Shalom and Bracha!
This Shabbat we read the portion of
Lech Lecha, which begins with Hashem commanding Avraham to leave
the land of his fathers and go to the land of Israel. The
portion continues with Hashem's promise to give them Jewish
people the land of Israel and concludes with the Mitzvah of
circumcision. Avraham is the father of the Jewish people and the
lessons in this week’s portion are significant directives in our
lives and service of Hashem.
The commandment to go to Israel was the
first communication that Avraham received from Hashem. While in
his father’s home, Avraham reached the awareness of the unity of
G-d through his own logic. Furthermore, he reached a pinnacle of
humanitarian greatness independently. This week, Hashem spoke to
him. Interestingly, Hashem didn't tell him to go to Israel.
Rather, He told Avraham to go to the land Hashem would show him.
This is because He wanted that Avraham should go to Israel
because of His commandment rather than the unique qualities of
the Holy Land. This is the foundation of our keeping of the
Torah. When we do a Mitzvah, we must do it because it is the
will of Hashem. Although our appreciation of the Mitzvah adds
fervor and depth to the Mitzvah, the foundation must be to
fulfill Hashem's will.
The literal meaning of the words “Lech
Lecha” is go to yourself. What does this mean? Rashi explains
that Hashem promised Avraham that the journey would be for his
own benefit. Although travel is costly and unsettling, Hashem
assured him the journey would bring wealth, fame and the
blessing of children. This is a promise to each of us that
through subjugating our will to that of Hashem we will receive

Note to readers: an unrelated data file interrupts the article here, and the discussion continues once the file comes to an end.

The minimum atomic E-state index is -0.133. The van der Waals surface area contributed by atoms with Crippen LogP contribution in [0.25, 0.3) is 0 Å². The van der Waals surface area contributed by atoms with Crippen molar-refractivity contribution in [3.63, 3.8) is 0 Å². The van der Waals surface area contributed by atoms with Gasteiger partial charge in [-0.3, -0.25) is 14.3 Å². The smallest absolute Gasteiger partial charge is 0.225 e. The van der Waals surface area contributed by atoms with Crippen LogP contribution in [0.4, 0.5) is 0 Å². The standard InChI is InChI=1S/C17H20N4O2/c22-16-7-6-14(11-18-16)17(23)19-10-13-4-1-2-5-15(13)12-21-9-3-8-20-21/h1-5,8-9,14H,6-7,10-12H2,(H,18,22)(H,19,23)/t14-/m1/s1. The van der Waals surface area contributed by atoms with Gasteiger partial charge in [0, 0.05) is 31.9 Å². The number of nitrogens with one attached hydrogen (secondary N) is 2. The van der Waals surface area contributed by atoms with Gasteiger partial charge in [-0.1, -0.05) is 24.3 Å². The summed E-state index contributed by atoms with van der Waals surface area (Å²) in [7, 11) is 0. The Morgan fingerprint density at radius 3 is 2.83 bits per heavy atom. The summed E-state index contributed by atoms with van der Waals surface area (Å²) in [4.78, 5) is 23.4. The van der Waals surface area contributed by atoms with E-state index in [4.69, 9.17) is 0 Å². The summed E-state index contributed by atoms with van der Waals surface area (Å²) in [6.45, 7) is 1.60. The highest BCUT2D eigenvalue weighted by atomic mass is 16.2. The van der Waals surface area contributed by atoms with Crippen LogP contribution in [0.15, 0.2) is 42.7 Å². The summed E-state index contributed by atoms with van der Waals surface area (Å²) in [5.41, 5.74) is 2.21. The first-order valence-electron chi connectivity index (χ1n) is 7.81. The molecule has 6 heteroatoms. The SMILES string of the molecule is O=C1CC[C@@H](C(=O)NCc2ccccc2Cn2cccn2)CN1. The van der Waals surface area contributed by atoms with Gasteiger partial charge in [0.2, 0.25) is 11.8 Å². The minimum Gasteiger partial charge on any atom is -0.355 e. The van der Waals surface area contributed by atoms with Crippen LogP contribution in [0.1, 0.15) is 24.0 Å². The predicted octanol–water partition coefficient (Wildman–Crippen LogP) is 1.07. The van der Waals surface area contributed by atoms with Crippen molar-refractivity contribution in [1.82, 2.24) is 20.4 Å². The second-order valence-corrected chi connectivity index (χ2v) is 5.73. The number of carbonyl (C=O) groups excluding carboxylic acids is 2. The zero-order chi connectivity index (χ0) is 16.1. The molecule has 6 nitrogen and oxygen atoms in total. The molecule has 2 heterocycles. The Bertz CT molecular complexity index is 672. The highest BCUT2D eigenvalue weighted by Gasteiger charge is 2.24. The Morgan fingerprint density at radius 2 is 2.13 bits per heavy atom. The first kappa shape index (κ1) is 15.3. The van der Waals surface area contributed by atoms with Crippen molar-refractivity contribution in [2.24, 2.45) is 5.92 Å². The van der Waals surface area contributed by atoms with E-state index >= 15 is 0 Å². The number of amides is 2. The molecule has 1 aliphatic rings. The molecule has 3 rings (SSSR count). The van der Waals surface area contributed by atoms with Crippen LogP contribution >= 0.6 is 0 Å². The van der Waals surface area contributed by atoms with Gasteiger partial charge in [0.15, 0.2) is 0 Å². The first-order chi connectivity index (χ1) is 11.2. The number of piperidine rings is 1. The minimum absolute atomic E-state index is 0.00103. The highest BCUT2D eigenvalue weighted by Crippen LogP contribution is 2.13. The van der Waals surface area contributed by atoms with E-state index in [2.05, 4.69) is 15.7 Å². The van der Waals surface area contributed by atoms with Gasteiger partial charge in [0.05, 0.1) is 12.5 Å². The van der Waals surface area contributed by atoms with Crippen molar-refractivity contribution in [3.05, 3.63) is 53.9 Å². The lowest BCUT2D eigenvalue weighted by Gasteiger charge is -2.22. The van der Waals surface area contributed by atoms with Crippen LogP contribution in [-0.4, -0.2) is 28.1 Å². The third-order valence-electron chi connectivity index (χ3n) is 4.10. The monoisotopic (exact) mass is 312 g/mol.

blessings that we can appreciate in our own lives. In a deeper
sense, Hashem told him go to your true being! By subjugating his
will to that of G-d's Avraham would not negate his self, but
would instead reach his own true essence. This is because ego
stifles our potential and self realization.
When the Torah describes Avraham's
circumcision, it says that it was done in the midst of the day.
Rashi explains that some people threatened that if Avraham would
go through with the circumcision, they would kill him. Therefore
the Torah says it was done in the midst of the day, in an open
manner, to demonstrate that Hashem protected Avraham. This
parallels Rashi’s commentary concerning Noach’s entering the ark
in the midst of the day. The people of his generation planned to
kill him if he entered the ark. Therefore Hashem had him enter
in the midst of the day, to demonstrate that they were helpless
to foil His plans. The desire to prevent Noach from entering the
ark is understandable: the people knew they were destined to
die. Why, however, did circumcision bring forth such resistance?
This will be understood by a deeper look at the meaning of a
Brit, which means a covenant. Earlier in the portion, when
Hashem made the Brit to give Israel to Avraham, He told Avraham
to slice various animals in half. He then showed him a vision of
a great fire passing through the halves. This was a symbol that
Hashem and Avraham became like to halves of a single entity.
A Brit means a bond that defines who we
are. The Brit is a bond that transcends our behavior, feelings
and logic. From the moment of the Brit we became a people forged
with Hashem, and our very flesh testifies thereto. Whether we
feel it, like it, or understand it, we are one with Hashem. This
great step aroused jealousy and continues to do so until today.
In this portion Avraham built three
altars. The commentaries explain that they parallel the three
Temples: King Solomon’s, Ezra’s and the eternal Temple to be
built by Moshiach. May we speedily merit his coming.
Dedicated to the Koren Family. May Hashem
bless them in every manner
A Project of Chabad of Great Neck
400 East Shore Rd. Great Neck NY 11024
516 4874554 fax 516 4874807